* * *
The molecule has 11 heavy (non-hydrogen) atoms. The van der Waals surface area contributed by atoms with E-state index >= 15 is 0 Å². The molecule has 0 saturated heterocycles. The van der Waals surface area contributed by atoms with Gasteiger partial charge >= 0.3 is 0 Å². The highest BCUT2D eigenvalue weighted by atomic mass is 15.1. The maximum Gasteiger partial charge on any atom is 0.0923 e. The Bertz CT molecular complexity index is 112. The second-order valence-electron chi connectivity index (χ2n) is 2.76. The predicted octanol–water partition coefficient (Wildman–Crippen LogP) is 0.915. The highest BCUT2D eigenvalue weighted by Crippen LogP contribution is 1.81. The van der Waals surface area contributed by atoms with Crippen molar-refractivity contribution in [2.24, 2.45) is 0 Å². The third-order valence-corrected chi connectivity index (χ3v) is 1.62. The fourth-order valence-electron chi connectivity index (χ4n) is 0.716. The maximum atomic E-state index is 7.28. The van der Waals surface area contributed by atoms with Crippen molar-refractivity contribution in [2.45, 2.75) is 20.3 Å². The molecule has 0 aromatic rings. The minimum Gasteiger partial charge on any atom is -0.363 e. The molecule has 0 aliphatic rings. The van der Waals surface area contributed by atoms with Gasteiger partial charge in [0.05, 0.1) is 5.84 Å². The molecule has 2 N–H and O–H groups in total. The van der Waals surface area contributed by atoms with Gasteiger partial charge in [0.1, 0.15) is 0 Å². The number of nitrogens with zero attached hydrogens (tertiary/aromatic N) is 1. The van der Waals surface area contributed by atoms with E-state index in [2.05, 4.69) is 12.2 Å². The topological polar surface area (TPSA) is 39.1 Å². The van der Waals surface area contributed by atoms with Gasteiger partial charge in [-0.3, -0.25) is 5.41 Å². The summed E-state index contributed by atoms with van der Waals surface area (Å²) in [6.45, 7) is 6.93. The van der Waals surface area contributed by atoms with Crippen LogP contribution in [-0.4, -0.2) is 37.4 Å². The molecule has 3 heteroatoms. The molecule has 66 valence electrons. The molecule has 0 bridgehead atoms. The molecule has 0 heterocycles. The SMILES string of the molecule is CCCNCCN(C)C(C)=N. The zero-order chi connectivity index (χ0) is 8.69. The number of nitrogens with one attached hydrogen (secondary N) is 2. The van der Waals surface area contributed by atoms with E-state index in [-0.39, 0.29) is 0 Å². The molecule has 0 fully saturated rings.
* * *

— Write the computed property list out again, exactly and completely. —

The molecule has 11 heavy (non-hydrogen) atoms. The van der Waals surface area contributed by atoms with E-state index >= 15 is 0 Å². The molecule has 0 saturated heterocycles. The van der Waals surface area contributed by atoms with Gasteiger partial charge >= 0.3 is 0 Å². The highest BCUT2D eigenvalue weighted by atomic mass is 15.1. The maximum Gasteiger partial charge on any atom is 0.0923 e. The Bertz CT molecular complexity index is 112. The second-order valence-electron chi connectivity index (χ2n) is 2.76. The predicted octanol–water partition coefficient (Wildman–Crippen LogP) is 0.915. The highest BCUT2D eigenvalue weighted by Crippen LogP contribution is 1.81. The van der Waals surface area contributed by atoms with Crippen molar-refractivity contribution in [2.24, 2.45) is 0 Å². The third-order valence-corrected chi connectivity index (χ3v) is 1.62. The fourth-order valence-electron chi connectivity index (χ4n) is 0.716. The maximum atomic E-state index is 7.28. The van der Waals surface area contributed by atoms with Crippen molar-refractivity contribution in [2.45, 2.75) is 20.3 Å². The molecule has 0 aromatic rings. The minimum Gasteiger partial charge on any atom is -0.363 e. The molecule has 0 aliphatic rings. The van der Waals surface area contributed by atoms with Gasteiger partial charge in [0.05, 0.1) is 5.84 Å². The molecule has 2 N–H and O–H groups in total. The van der Waals surface area contributed by atoms with Gasteiger partial charge in [0.1, 0.15) is 0 Å². The number of nitrogens with zero attached hydrogens (tertiary/aromatic N) is 1. The van der Waals surface area contributed by atoms with E-state index in [2.05, 4.69) is 12.2 Å². The topological polar surface area (TPSA) is 39.1 Å². The van der Waals surface area contributed by atoms with Gasteiger partial charge in [-0.3, -0.25) is 5.41 Å². The summed E-state index contributed by atoms with van der Waals surface area (Å²) in [6.45, 7) is 6.93. The van der Waals surface area contributed by atoms with Crippen LogP contribution in [-0.4, -0.2) is 37.4 Å². The molecule has 3 heteroatoms. The molecule has 66 valence electrons. The molecule has 0 bridgehead atoms. The molecule has 0 heterocycles. The SMILES string of the molecule is CCCNCCN(C)C(C)=N. The zero-order chi connectivity index (χ0) is 8.69. The number of nitrogens with one attached hydrogen (secondary N) is 2. The van der Waals surface area contributed by atoms with E-state index in [-0.39, 0.29) is 0 Å². The molecule has 0 fully saturated rings.